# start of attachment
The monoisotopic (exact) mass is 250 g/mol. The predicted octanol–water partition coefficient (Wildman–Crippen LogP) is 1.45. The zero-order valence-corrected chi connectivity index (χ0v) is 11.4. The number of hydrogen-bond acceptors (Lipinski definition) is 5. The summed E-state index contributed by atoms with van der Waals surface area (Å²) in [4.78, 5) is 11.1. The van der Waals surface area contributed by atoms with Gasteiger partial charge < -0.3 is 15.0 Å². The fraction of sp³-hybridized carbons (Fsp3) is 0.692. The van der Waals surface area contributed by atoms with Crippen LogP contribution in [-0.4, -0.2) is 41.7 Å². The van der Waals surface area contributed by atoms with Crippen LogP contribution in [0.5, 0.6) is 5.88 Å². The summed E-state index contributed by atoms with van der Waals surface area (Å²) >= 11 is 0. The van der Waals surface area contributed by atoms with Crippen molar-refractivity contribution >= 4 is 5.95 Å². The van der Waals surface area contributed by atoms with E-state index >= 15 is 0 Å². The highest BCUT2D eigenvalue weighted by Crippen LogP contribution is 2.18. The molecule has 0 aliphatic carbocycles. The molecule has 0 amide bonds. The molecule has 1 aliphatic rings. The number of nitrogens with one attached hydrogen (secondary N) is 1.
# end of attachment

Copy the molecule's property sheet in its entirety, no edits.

The monoisotopic (exact) mass is 250 g/mol. The predicted octanol–water partition coefficient (Wildman–Crippen LogP) is 1.45. The zero-order valence-corrected chi connectivity index (χ0v) is 11.4. The number of hydrogen-bond acceptors (Lipinski definition) is 5. The summed E-state index contributed by atoms with van der Waals surface area (Å²) in [4.78, 5) is 11.1. The van der Waals surface area contributed by atoms with Gasteiger partial charge < -0.3 is 15.0 Å². The fraction of sp³-hybridized carbons (Fsp3) is 0.692. The van der Waals surface area contributed by atoms with Crippen LogP contribution in [-0.4, -0.2) is 41.7 Å². The van der Waals surface area contributed by atoms with Crippen LogP contribution in [0.5, 0.6) is 5.88 Å². The summed E-state index contributed by atoms with van der Waals surface area (Å²) >= 11 is 0. The van der Waals surface area contributed by atoms with Crippen molar-refractivity contribution >= 4 is 5.95 Å². The van der Waals surface area contributed by atoms with E-state index >= 15 is 0 Å². The highest BCUT2D eigenvalue weighted by Crippen LogP contribution is 2.18. The molecule has 0 aliphatic carbocycles. The molecule has 0 amide bonds. The molecule has 1 aliphatic rings. The number of nitrogens with one attached hydrogen (secondary N) is 1.